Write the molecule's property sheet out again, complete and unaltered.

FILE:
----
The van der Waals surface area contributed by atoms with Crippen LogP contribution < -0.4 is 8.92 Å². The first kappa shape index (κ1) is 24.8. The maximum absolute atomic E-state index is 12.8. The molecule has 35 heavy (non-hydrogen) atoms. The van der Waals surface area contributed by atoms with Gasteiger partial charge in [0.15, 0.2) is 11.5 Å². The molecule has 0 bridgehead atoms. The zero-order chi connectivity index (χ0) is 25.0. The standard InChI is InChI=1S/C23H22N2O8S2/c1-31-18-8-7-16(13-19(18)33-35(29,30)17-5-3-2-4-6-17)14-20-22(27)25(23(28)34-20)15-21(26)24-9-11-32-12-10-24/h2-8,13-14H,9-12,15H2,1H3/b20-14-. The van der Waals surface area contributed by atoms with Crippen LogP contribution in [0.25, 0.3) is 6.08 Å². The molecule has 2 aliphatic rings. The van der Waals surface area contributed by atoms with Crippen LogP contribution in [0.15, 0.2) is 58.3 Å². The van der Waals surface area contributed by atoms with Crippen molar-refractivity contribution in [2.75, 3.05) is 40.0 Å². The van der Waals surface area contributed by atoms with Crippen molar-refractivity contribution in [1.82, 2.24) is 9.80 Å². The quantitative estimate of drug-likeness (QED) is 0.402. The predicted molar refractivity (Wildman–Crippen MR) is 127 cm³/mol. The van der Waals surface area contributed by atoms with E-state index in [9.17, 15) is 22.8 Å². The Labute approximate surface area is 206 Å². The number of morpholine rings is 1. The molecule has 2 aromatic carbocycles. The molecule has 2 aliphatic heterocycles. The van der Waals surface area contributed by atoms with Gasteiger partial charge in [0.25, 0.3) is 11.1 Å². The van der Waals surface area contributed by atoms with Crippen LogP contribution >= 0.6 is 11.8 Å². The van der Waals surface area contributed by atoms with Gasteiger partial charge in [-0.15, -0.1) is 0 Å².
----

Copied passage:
The van der Waals surface area contributed by atoms with Crippen LogP contribution < -0.4 is 8.92 Å². The first kappa shape index (κ1) is 24.8. The maximum absolute atomic E-state index is 12.8. The molecule has 35 heavy (non-hydrogen) atoms. The van der Waals surface area contributed by atoms with Gasteiger partial charge in [0.15, 0.2) is 11.5 Å². The molecule has 0 bridgehead atoms. The zero-order chi connectivity index (χ0) is 25.0. The standard InChI is InChI=1S/C23H22N2O8S2/c1-31-18-8-7-16(13-19(18)33-35(29,30)17-5-3-2-4-6-17)14-20-22(27)25(23(28)34-20)15-21(26)24-9-11-32-12-10-24/h2-8,13-14H,9-12,15H2,1H3/b20-14-. The van der Waals surface area contributed by atoms with Crippen LogP contribution in [0.25, 0.3) is 6.08 Å². The molecule has 2 aliphatic rings. The van der Waals surface area contributed by atoms with Crippen LogP contribution in [0.15, 0.2) is 58.3 Å². The van der Waals surface area contributed by atoms with Crippen molar-refractivity contribution in [2.75, 3.05) is 40.0 Å². The van der Waals surface area contributed by atoms with Crippen molar-refractivity contribution in [1.82, 2.24) is 9.80 Å². The quantitative estimate of drug-likeness (QED) is 0.402. The predicted molar refractivity (Wildman–Crippen MR) is 127 cm³/mol. The van der Waals surface area contributed by atoms with E-state index in [9.17, 15) is 22.8 Å². The Labute approximate surface area is 206 Å². The number of morpholine rings is 1. The molecule has 2 aromatic carbocycles. The molecule has 2 aliphatic heterocycles. The van der Waals surface area contributed by atoms with Gasteiger partial charge in [0.25, 0.3) is 11.1 Å². The van der Waals surface area contributed by atoms with Crippen LogP contribution >= 0.6 is 11.8 Å². The van der Waals surface area contributed by atoms with Gasteiger partial charge in [-0.15, -0.1) is 0 Å².